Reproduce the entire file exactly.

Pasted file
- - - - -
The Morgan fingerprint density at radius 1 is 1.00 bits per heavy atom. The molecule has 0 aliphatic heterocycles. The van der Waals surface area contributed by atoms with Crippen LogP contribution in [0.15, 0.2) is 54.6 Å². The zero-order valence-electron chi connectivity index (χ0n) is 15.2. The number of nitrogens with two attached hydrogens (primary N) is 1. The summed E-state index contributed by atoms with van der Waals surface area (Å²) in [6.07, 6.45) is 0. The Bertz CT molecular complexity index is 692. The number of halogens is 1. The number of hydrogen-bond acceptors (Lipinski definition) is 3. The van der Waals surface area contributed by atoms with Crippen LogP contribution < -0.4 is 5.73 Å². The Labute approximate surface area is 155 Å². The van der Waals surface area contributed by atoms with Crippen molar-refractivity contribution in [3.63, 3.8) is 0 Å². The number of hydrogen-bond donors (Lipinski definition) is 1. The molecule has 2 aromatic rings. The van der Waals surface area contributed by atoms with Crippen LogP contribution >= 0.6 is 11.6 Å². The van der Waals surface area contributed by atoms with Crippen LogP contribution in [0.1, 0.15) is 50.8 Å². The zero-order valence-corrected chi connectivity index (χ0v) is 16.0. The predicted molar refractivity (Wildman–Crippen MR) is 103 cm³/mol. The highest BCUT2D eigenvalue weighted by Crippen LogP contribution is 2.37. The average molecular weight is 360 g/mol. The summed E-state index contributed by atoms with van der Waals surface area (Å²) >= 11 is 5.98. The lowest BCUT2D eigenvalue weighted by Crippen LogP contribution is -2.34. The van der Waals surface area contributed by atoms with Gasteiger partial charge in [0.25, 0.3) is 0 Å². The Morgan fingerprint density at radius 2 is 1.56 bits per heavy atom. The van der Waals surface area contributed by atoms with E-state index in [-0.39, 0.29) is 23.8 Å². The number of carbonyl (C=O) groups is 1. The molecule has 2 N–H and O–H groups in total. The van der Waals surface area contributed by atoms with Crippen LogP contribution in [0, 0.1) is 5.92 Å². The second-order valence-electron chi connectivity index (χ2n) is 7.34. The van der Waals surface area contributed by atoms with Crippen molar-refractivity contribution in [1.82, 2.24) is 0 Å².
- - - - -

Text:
The Morgan fingerprint density at radius 1 is 1.00 bits per heavy atom. The molecule has 0 aliphatic heterocycles. The van der Waals surface area contributed by atoms with Crippen LogP contribution in [0.15, 0.2) is 54.6 Å². The zero-order valence-electron chi connectivity index (χ0n) is 15.2. The number of nitrogens with two attached hydrogens (primary N) is 1. The summed E-state index contributed by atoms with van der Waals surface area (Å²) in [6.07, 6.45) is 0. The Bertz CT molecular complexity index is 692. The number of halogens is 1. The number of hydrogen-bond acceptors (Lipinski definition) is 3. The van der Waals surface area contributed by atoms with Crippen LogP contribution < -0.4 is 5.73 Å². The Labute approximate surface area is 155 Å². The van der Waals surface area contributed by atoms with Crippen molar-refractivity contribution in [3.63, 3.8) is 0 Å². The number of hydrogen-bond donors (Lipinski definition) is 1. The molecule has 2 aromatic rings. The van der Waals surface area contributed by atoms with Crippen LogP contribution >= 0.6 is 11.6 Å². The van der Waals surface area contributed by atoms with Crippen LogP contribution in [0.1, 0.15) is 50.8 Å². The zero-order valence-corrected chi connectivity index (χ0v) is 16.0. The predicted molar refractivity (Wildman–Crippen MR) is 103 cm³/mol. The highest BCUT2D eigenvalue weighted by Crippen LogP contribution is 2.37. The average molecular weight is 360 g/mol. The summed E-state index contributed by atoms with van der Waals surface area (Å²) >= 11 is 5.98. The lowest BCUT2D eigenvalue weighted by Crippen LogP contribution is -2.34. The van der Waals surface area contributed by atoms with Gasteiger partial charge in [0.25, 0.3) is 0 Å². The Morgan fingerprint density at radius 2 is 1.56 bits per heavy atom. The van der Waals surface area contributed by atoms with E-state index in [-0.39, 0.29) is 23.8 Å². The number of carbonyl (C=O) groups is 1. The molecule has 2 N–H and O–H groups in total. The van der Waals surface area contributed by atoms with Crippen LogP contribution in [0, 0.1) is 5.92 Å². The second-order valence-electron chi connectivity index (χ2n) is 7.34. The van der Waals surface area contributed by atoms with Crippen molar-refractivity contribution in [1.82, 2.24) is 0 Å².